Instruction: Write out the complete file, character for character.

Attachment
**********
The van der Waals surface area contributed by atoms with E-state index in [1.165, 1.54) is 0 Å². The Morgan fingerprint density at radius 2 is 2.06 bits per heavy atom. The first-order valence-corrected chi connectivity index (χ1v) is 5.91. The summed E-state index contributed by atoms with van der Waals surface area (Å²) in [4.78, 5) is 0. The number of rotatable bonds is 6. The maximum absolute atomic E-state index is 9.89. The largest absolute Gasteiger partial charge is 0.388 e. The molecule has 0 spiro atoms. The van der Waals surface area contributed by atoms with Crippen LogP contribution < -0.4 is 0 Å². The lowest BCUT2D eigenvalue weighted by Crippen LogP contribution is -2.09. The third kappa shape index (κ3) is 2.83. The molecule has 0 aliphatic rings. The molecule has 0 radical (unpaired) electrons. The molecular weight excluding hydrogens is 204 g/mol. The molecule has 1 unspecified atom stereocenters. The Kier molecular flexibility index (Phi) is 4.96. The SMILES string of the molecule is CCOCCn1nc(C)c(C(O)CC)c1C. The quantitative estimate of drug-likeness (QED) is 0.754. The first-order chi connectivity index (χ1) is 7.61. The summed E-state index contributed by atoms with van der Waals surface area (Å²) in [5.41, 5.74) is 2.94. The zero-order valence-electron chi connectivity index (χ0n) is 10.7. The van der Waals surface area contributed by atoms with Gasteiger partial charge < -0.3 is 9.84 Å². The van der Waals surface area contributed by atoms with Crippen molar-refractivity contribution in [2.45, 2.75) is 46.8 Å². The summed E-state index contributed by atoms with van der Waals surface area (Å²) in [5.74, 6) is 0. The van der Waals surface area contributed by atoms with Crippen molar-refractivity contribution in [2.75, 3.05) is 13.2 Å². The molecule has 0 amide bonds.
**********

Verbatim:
The van der Waals surface area contributed by atoms with E-state index in [1.165, 1.54) is 0 Å². The Morgan fingerprint density at radius 2 is 2.06 bits per heavy atom. The first-order valence-corrected chi connectivity index (χ1v) is 5.91. The summed E-state index contributed by atoms with van der Waals surface area (Å²) in [4.78, 5) is 0. The number of rotatable bonds is 6. The maximum absolute atomic E-state index is 9.89. The largest absolute Gasteiger partial charge is 0.388 e. The molecule has 0 spiro atoms. The van der Waals surface area contributed by atoms with Crippen LogP contribution < -0.4 is 0 Å². The lowest BCUT2D eigenvalue weighted by Crippen LogP contribution is -2.09. The third kappa shape index (κ3) is 2.83. The molecule has 0 aliphatic rings. The molecule has 0 radical (unpaired) electrons. The molecular weight excluding hydrogens is 204 g/mol. The molecule has 1 unspecified atom stereocenters. The Kier molecular flexibility index (Phi) is 4.96. The SMILES string of the molecule is CCOCCn1nc(C)c(C(O)CC)c1C. The quantitative estimate of drug-likeness (QED) is 0.754. The first-order chi connectivity index (χ1) is 7.61. The summed E-state index contributed by atoms with van der Waals surface area (Å²) in [5.41, 5.74) is 2.94. The zero-order valence-electron chi connectivity index (χ0n) is 10.7. The van der Waals surface area contributed by atoms with Gasteiger partial charge < -0.3 is 9.84 Å². The van der Waals surface area contributed by atoms with Crippen molar-refractivity contribution in [2.45, 2.75) is 46.8 Å². The summed E-state index contributed by atoms with van der Waals surface area (Å²) in [5.74, 6) is 0. The van der Waals surface area contributed by atoms with Crippen molar-refractivity contribution in [2.75, 3.05) is 13.2 Å². The molecule has 0 amide bonds.